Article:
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Solid Ireland crush 14-man France in Six Nations opener

Gibson Park of Ireland in action during the Six Nations 2024 match against France at Orange Velodrome on February 2, 2024 in Marseille, France.
Gibson Park of Ireland in action during the Six Nations 2024 match against France at Orange Velodrome on February 2, 2024 in Marseille, France.
Image: Christian Liewig - Corbis/Getty Images

Holders Ireland got off to a perfect start in the Six Nations as they punished a woeful France 38-17, running in five tries at the Velodrome after Les Bleus were reduced to 14 men in the first half on Friday.

Ireland already held a commanding lead when lock Paul Willemse, back with France after missing the Rugby World Cup with injury, was sent off after his second high hit of the night around the half-hour mark.

They prevailed with tries by Jamison Gibson-Park, Tadhg Beirne, Calvin Nash, Dan Sheehan and Ronan Kelleher, and points from the boot of Jack Crowley.

France scored tries through Damian Penaud and Paul Gabrillagues, while Thomas Ramos kicked seven points in a worrying defensive display by Fabien Galthie's side.

In a Test between two sides whose high World Cup hopes were crushed in cruel fashion in the quarterfinals last October, Ireland showed they clearly have recovered better.

France were without mercurial scrumhalf Antoine Dupont, who switched to Rugby Sevens for the Paris Olympics, but his absence could not justify their mediocre performance.

“First and foremost, it's won up front and our line-out, in particular, was world-class today. It wasn't just the attacking line-out, it was the defensive line-out,” said Ireland coach Andy Farrell.

“It's a good start. We have Italy next and getting off to a good start was always going to be a tough ask here. We've done that now so we need to grow off the back of it.”

France coach Fabien Galthie said it was “tough for the players” and that the squad needed to “protect themselves”.

“We wasted a lot, we lacked speed,” he said.

“We had prepared to put a lot of intensity into the game. We need to do better, offensively and defensively.”

It was Ireland's highest score against France and their biggest win on French soil.

“We're very happy. It's never easy to win away in France. We didn't probably expect to get such a high score but we're really happy. The atmosphere was absolutely mental, so everyone dug in and it was a fantastic team performance,” said man of the match Joe McCarthy.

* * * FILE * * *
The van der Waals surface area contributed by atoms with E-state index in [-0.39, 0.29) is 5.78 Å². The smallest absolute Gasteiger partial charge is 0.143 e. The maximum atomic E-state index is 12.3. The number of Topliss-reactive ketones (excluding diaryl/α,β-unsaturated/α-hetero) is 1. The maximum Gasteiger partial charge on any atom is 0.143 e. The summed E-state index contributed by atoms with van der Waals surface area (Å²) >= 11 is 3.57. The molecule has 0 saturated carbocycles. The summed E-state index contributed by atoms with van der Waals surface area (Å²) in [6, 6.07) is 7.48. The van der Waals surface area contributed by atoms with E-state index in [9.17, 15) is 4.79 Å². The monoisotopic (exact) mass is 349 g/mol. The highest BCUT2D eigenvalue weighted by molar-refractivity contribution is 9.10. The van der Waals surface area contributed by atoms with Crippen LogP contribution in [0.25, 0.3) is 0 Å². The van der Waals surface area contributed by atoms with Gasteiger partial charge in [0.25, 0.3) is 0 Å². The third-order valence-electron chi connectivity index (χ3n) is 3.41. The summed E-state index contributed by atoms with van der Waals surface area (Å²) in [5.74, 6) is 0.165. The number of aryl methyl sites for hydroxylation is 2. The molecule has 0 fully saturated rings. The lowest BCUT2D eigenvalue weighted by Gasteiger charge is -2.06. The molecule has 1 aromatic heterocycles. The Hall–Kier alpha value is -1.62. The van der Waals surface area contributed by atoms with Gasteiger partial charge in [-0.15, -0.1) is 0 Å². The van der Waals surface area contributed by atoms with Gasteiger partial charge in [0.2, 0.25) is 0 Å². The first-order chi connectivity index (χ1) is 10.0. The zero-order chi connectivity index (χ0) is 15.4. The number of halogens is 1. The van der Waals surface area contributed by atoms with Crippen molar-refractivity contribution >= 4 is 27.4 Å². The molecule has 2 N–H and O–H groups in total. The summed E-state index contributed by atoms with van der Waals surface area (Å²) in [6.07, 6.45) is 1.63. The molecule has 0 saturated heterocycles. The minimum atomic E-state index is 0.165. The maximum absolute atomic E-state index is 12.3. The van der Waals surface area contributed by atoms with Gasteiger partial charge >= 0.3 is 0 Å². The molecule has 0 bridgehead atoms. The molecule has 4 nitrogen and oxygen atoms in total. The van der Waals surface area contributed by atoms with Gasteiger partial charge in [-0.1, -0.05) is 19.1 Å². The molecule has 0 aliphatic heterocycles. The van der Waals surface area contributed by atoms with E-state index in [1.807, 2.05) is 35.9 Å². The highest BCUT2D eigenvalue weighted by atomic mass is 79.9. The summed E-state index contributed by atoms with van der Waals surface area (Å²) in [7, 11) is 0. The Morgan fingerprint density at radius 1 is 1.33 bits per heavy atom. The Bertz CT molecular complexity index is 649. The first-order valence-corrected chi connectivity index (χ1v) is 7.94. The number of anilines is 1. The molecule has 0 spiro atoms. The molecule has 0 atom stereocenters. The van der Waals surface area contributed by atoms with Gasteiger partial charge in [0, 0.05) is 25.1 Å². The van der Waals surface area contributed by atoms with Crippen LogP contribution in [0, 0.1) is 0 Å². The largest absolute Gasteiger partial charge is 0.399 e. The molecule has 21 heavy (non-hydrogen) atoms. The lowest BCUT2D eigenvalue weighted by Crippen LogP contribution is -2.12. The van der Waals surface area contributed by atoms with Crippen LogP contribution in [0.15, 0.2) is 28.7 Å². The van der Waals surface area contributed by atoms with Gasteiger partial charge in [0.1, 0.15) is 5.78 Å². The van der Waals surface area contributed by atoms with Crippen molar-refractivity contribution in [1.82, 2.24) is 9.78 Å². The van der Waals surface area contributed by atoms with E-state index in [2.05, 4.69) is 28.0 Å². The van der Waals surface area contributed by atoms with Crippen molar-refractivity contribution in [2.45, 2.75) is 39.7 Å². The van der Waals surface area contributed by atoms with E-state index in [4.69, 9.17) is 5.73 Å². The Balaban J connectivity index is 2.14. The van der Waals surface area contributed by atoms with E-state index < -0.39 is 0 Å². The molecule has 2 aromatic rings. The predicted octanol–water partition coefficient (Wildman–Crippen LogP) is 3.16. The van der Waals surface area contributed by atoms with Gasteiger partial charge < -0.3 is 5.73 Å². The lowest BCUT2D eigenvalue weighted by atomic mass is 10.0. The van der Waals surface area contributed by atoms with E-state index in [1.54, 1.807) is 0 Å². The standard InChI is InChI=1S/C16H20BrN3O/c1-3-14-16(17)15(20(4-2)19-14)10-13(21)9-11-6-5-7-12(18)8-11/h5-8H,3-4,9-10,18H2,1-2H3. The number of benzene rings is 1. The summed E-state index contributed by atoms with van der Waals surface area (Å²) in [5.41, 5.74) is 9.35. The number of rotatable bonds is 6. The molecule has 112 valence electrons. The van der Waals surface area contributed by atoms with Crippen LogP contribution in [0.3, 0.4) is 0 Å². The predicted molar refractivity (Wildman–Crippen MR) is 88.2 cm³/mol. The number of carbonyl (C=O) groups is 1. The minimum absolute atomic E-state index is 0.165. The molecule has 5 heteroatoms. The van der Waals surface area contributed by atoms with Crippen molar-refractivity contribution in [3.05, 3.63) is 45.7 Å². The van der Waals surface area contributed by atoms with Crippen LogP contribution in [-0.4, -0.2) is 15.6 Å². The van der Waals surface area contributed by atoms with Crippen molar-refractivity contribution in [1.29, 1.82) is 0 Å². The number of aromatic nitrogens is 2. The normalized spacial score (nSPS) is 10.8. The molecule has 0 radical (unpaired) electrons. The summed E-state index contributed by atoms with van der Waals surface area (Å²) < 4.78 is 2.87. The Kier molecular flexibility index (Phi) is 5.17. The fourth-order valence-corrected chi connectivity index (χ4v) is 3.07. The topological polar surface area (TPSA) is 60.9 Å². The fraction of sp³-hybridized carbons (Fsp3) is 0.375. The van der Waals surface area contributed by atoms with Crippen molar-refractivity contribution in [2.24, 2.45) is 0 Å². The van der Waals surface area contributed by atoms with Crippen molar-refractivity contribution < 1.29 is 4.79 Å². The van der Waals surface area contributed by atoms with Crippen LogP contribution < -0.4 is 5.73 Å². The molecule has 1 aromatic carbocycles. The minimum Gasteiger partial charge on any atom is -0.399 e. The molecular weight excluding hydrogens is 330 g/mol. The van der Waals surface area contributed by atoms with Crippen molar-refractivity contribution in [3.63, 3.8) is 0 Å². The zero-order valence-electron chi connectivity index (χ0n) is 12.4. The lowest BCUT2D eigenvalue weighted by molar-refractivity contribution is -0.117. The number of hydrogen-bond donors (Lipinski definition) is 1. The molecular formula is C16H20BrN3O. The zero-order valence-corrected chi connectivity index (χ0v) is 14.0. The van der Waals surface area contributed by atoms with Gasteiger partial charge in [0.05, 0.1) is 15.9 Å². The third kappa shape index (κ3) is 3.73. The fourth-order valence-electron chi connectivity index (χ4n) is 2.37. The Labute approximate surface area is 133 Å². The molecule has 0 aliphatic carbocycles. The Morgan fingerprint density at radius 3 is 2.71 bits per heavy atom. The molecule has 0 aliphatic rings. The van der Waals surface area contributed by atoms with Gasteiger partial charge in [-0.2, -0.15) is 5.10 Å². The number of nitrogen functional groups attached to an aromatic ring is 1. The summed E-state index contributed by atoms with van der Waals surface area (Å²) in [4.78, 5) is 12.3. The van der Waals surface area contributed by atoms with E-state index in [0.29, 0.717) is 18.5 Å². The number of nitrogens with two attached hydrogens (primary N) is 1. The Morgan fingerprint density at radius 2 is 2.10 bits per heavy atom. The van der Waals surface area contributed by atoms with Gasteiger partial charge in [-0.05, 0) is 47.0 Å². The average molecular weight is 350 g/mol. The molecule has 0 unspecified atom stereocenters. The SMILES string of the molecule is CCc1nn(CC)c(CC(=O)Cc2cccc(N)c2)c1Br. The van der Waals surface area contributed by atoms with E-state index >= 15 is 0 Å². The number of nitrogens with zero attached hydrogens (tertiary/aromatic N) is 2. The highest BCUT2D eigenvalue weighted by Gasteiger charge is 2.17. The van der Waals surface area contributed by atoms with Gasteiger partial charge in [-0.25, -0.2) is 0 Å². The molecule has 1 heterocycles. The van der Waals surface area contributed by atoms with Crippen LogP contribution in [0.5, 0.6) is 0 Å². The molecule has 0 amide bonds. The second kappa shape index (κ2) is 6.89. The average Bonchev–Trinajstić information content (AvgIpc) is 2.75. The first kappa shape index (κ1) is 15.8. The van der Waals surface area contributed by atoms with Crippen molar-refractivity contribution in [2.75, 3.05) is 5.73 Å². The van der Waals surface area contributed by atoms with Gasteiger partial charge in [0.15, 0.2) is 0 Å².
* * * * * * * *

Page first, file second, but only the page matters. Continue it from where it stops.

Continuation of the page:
Crowley, taking over from the retired Johnny Sexton, slotted the first penalty early on as Ireland claimed the upper hand with Willemse being sin-binned for a shoulder on prop Andrew Porter.

Ireland made the most of the opportunity as Bundee Aki bulldozed through the defence to set up Gibson-Park for the first try.

A second came when Beirne ghosted Jonathan Danty to touch down between the posts.

Willemse was then sent off after another high hit, on Caelan Doris this time, as the night went from bad to worse for the hosts.

The unpredictable French pulled a try back through Penaud, who dived over for the 36th time with Les Bleus, moving two shy of France's all-time record of Serge Blanco.

Ireland were ruthless early in the second half as Nash touched down in the left corner after some heavy work by the Irish forwards.

A pivotal moment came in the 53rd minute when Gabrillagues was awarded a try after a lengthy TMO review and Peter O'Mahony was handed a yellow card for a high hit.

Ireland were unfazed, however, as Sheehan added a fourth for the visitors and Crowley converted to restore a 14-point lead.

France wasted an opportunity to halve the deficit, and Ireland went on to secure a no-nonsense victory with Kelleher rubbing salt on Les Bleus' wounds with a late try.

“They were more efficient than us, we were down to 14 men, it was tough. It's hard to analyse right now but the championship is long,” said France captain Gregory Alldritt.

Italy host England and Wales take on Scotland on Saturday.


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